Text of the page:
Ellingson suffered a severe head injury, but what killed him was a cone-shaped filter designed to prevent blood clots in people with head trauma from entering the heart. Doctors inserted the filter in Ellingson’s abdomen, in the inferior vena cava, the body’s largest vein.
But rather than preventing blood clots from getting to the heart, the device pierced the vein. Ellingson bled to death.
Clark County Coroner Mike Murphy classified Ellingson’s death as a homicide. But his definition is broader than the legal definition of the word, Murphy said.
Instead of one person killing another, he said, a homicide happens when an interaction between two or more people results in death.
“We look at what causes the initial event that sets into motion the ultimate demise,” Murphy said, adding that his office does “not assign fault or blame” to a case.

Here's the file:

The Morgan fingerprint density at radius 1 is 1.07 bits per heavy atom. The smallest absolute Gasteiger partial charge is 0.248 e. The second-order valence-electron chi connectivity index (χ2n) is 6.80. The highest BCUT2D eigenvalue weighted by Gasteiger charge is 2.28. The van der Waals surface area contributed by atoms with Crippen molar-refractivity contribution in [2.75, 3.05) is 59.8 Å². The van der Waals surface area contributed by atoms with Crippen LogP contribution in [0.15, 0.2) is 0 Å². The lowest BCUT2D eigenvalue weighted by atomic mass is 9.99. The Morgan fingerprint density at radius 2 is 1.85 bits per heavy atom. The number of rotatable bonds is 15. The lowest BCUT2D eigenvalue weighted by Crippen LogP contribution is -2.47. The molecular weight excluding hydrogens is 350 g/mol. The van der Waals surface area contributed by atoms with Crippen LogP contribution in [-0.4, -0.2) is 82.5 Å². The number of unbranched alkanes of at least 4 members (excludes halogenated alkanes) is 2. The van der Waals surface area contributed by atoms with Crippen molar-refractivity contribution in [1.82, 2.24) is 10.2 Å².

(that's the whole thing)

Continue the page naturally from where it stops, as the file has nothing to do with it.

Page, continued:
In Ellingson’s case, Murphy ruled the death a homicide because the filter was inserted to treat injuries from the altercation.
Linking the fight to Ellingson’s death is a “tricky causation,” said Laurie Levenson, a professor at Loyola Marymount University in Los Angeles who specializes in criminal law.
The DA’s treatment of the facts of the fight — which haven’t changed since the first night — seems inconsistent, she said.
“The question is, ‘What has changed?’ ” Levenson said. “It really shouldn’t matter if the guy dies or not.”